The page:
And as a result, the club smashed their record for opening-day third kit sales, beating the previous high set in 2019/20 by 41 per cent.
One of the disability players to launch the kit was James Ditchfield, pictured third from left, who suffers from cerebral palsy but has not let his condition hold him back.
He is one of the club's longest-serving players, joining as a student when the programme launched in 2000.
Having already fulfilled a lifelong ambition of representing the Toffees, he described being part of the photoshoot as an unbelievable experience.
"I remember sitting on my grandad's knee at Goodison Park as a five-year-old, saying to him that I was going to play for Everton one day," James told the club's official website.
"When I tell people that I play for Everton, I still get shivers down my spine - I still think to myself, 'is this real?'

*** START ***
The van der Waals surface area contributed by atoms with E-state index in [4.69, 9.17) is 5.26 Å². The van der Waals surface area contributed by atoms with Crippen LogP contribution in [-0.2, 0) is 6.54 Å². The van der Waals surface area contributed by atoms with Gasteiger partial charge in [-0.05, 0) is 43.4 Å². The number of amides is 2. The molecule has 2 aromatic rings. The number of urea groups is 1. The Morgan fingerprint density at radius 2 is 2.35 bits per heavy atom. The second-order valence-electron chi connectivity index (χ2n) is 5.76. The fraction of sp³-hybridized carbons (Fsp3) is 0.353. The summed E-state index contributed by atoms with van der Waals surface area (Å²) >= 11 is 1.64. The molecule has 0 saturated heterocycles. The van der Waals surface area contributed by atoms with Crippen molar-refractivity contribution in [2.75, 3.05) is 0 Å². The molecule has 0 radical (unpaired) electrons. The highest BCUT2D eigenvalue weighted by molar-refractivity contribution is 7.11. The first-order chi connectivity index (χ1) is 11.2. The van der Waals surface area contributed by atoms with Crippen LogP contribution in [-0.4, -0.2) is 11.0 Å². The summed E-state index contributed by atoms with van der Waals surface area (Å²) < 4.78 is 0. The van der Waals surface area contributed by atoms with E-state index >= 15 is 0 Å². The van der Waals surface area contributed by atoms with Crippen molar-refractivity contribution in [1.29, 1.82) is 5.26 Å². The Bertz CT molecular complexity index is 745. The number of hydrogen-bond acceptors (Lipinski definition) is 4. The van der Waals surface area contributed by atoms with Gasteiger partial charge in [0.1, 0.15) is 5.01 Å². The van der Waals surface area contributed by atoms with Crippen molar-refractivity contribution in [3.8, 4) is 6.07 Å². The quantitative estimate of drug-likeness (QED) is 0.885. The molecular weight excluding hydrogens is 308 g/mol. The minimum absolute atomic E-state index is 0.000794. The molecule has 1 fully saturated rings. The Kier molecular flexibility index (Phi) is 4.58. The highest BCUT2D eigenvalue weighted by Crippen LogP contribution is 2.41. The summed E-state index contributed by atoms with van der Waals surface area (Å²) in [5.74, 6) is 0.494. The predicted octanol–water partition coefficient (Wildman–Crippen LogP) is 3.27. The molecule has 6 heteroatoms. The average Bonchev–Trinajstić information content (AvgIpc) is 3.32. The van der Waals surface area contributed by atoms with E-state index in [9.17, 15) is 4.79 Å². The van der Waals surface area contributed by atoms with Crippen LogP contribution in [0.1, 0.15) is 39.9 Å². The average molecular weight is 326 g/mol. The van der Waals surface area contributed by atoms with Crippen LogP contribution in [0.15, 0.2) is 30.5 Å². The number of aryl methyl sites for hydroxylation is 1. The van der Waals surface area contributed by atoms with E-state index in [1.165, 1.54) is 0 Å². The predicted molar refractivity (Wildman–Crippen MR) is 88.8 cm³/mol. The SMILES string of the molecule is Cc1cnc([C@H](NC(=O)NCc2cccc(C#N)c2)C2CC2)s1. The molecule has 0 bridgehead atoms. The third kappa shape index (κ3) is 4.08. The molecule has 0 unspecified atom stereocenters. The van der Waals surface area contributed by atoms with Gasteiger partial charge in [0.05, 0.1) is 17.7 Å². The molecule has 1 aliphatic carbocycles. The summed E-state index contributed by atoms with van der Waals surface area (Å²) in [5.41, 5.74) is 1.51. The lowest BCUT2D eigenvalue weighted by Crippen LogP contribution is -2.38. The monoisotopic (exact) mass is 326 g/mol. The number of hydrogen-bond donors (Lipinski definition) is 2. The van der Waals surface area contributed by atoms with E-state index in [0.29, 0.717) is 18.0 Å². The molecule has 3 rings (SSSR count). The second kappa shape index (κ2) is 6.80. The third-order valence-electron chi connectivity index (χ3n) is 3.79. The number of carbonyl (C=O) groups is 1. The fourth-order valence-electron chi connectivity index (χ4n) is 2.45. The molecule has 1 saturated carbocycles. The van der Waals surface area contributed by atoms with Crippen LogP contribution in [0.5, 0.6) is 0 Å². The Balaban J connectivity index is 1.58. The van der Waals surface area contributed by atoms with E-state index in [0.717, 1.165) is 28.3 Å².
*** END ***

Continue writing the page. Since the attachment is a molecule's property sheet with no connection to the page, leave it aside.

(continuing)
"Twenty years later I am doing what I love doing, playing for the badge. To take part in the photoshoot and be one of the first people to see and wear the kit is unbelievable."
Founded in 2000, the Everton in the Community Disability Programme has engaged more than 1,200 disabled people in sport, education, training and volunteering in the past year alone.
To celebrate the anniversary, Hummel has pledged to invest directly into Everton's disability projects.